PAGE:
Gender Identity In Boys And Girls By Alice Munro

1195 Words 5 Pages
Gonzalez, Katelynn
Professor Jessica Pitts
September 26th, 2014

The Cage of Predetermined Gender Identities
In “Boys and Girls” by Alice Munro

“Boys and Girls” written by Alice Munro explores the relationship that a daughter (our narrator) has with her immediate family and how the word “girl” affects her life. After helping her father for years, her brother finally comes of age to replace her, putting her into the domestic sphere when it is revealed that she let a mare escape before her father could shoot it. This short story delves into the idea that the female identity is erased from traditional male activities by soft sexism, putting women into the role of “girlhood” by means of this implicit sexism. This idea is shown through the changing of pronouns that slowly push the narrator away from the male groups,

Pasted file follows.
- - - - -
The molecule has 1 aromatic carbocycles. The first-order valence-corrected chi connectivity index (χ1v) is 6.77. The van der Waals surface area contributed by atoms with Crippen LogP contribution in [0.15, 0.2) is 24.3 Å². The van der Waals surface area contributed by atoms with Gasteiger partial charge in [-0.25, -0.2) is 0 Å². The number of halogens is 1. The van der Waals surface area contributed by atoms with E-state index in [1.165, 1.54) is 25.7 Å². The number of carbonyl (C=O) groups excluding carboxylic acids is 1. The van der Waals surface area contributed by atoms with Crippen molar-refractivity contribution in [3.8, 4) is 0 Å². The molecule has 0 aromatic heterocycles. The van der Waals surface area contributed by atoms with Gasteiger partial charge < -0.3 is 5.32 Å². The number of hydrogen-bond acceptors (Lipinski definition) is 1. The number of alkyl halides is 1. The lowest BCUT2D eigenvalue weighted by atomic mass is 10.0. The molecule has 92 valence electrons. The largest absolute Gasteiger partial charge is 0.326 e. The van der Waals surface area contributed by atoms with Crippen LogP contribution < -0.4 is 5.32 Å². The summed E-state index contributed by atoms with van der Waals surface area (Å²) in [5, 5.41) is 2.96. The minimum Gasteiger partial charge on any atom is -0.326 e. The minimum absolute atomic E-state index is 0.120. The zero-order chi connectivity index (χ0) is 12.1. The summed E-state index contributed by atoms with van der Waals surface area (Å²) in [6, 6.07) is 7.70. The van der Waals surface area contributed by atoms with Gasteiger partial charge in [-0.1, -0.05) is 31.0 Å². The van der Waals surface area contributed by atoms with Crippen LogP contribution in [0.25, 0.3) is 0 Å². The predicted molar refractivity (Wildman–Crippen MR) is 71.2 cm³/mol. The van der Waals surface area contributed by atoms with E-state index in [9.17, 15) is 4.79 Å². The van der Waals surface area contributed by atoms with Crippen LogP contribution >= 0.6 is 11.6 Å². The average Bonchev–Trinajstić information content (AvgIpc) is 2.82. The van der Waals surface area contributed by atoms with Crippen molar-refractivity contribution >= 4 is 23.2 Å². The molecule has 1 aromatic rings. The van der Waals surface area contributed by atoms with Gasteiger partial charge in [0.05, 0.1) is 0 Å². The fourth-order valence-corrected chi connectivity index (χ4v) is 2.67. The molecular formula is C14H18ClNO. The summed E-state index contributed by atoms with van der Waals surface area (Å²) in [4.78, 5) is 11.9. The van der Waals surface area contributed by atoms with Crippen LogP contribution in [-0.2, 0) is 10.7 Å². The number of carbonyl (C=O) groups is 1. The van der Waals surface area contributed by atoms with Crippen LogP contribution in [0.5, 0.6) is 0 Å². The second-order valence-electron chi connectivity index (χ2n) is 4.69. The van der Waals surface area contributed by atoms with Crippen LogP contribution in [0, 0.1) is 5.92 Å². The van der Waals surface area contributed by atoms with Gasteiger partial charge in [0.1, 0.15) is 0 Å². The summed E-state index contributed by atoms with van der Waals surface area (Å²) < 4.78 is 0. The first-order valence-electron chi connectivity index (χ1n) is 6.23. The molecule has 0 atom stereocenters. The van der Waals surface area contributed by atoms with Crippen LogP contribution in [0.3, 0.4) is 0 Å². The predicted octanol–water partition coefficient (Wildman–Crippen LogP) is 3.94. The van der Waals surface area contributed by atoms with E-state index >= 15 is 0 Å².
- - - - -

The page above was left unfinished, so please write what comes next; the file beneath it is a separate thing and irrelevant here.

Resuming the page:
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Women, girls, and female-identifying persons cannot fully express themselves (even in modern day) without an air of criticism coming to surround them. Conversely, males and male-identifying persons are not allowed to show weakness, not allowed to indulge in emotions, and are forbidden from enjoying domestic activities. Gender is policed by traditional values within gender identity, and the sexism of what “should be” and how someone expresses that identity. In “Boys and Girls” by Alice Munro, these gender roles are explored and show that it is very damaging to an individual’s self-worth to have gender policed and to dismiss someone based solely on their gender identity. Our narrator was isolated from the things she enjoyed, the things she wanted to engage in, while simultaneously being turned into her prescribed gender and how society views that gender. She was “only a girl”, as if there was nothing more to her. This short story calls for the erasure of gender spheres and the recognition of ones worth based on who they are rather than what they should

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